Families usually save up for years to throw extravagant weddings for their daughters. Paying dowries with cash has been illegal in India since 1961. But through the elaborate weddings that brides’ families offer to marry off their daughters, it remains an integral and almost institutionalized part of marriage, regardless of religion or economic status. So selling ancestral land, dispensing with family jewelry and heirlooms, and taking out bank loans to pay for the wedding are all common practices. It is estimated that on average, a bride’s parents will spend one-fifth of their wealth on a wedding.

While conducting research for my book India in Love: Marriage and Sexuality in the 21st Century, I spent months visiting marriage bureaus across the country. These bureaus are independent businesses, ranging from one-person shops to small or even large operations, that employ brokers to help families arrange both a marriage and a wedding. For the women who come to find a groom at the marriage bureau, it is the amount of money her family is willing to spend on a wedding that will convince the groom’s family to seal the union. One particular broker, A. K. Sharma, known widely as Pandit Sharma, specializes in “100-crore weddings.” This means that 100 crores ($15 million) will be spent on the wedding—most of it from the bride’s side. The “100-crore wedding” has become a must for wealthy families, which often hold weeklong destination weddings in exotic international locales, including French palaces, Italian vineyards, or Middle Eastern resorts. But even Pandit Sharma said his business has been hit. After demonetization, he explained, the black money used to finance weddings is no longer widely available.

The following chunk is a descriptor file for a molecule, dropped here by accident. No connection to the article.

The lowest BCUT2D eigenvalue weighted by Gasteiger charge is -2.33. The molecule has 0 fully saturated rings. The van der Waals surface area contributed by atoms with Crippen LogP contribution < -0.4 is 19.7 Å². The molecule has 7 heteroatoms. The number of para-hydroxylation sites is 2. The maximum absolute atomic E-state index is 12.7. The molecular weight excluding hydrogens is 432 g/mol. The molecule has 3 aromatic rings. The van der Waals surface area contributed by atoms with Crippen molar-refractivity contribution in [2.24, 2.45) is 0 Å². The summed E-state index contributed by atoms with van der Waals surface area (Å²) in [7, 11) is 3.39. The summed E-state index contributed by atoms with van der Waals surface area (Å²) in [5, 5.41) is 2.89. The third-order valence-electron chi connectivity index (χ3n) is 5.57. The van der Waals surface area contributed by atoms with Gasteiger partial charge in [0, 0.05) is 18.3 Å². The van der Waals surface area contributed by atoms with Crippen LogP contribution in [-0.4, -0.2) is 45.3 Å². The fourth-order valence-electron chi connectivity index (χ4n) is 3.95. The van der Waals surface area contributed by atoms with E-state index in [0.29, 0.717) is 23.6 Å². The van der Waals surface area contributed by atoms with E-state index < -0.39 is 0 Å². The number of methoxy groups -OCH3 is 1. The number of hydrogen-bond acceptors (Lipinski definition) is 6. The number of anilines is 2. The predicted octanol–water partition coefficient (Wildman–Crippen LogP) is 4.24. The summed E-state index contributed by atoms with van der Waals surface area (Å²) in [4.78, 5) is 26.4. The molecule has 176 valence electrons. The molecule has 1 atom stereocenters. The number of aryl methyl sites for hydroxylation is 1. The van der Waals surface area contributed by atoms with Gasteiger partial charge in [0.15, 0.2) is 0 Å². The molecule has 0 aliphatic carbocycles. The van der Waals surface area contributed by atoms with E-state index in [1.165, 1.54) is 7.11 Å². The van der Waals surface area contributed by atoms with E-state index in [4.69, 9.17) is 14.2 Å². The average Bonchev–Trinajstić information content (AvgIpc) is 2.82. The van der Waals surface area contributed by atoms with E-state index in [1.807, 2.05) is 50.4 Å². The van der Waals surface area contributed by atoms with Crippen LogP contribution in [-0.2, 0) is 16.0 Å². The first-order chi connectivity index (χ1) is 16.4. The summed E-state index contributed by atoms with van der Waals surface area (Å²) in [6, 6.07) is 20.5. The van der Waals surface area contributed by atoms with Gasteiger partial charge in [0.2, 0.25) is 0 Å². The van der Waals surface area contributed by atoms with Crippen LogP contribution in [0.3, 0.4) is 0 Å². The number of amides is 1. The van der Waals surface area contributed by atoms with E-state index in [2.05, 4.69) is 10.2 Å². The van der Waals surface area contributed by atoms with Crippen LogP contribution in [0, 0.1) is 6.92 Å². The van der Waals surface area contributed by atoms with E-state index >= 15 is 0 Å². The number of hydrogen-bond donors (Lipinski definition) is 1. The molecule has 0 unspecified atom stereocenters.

Large weddings are common even among the middle and lower classes, for which a typical Indian wedding will last three to five days and include anywhere from 400 to 1,000 guests. Overseas Indians have continued this tradition. Although the average U.S. wedding costs $29,000 and has 140 guests, an Indian wedding in the United States costs $65,000 and hosts 500 guests, according to Ruchir Mewawala, a wedding planner who specializes in Indian ceremonies in the United States.

There is debate on both sides as to whether demonetization has done any good. Perhaps one positive is the downsizing of the big fat Indian wedding, at least for the moment. Young women such as Anjali Verma, 23, who works at a consulting firm in New Delhi, told me how her parents have prioritized marriage over her education. “My parents have stashed up for my wedding: cash, jewelry, electronic items,” she said. “I tell them to give me the money to study abroad, or maybe even just the computer meant for my future husband, but they won’t hear about it.” Her parents, however, treat her brother differently. “They save for his education; they save for my wedding,” she said. Perhaps with demonetization, this could change.

  • IRA TRIVEDI is a New Delhi–based journalist and author. Her latest book is India in Love: Marriage and Sexuality in the 21st Century.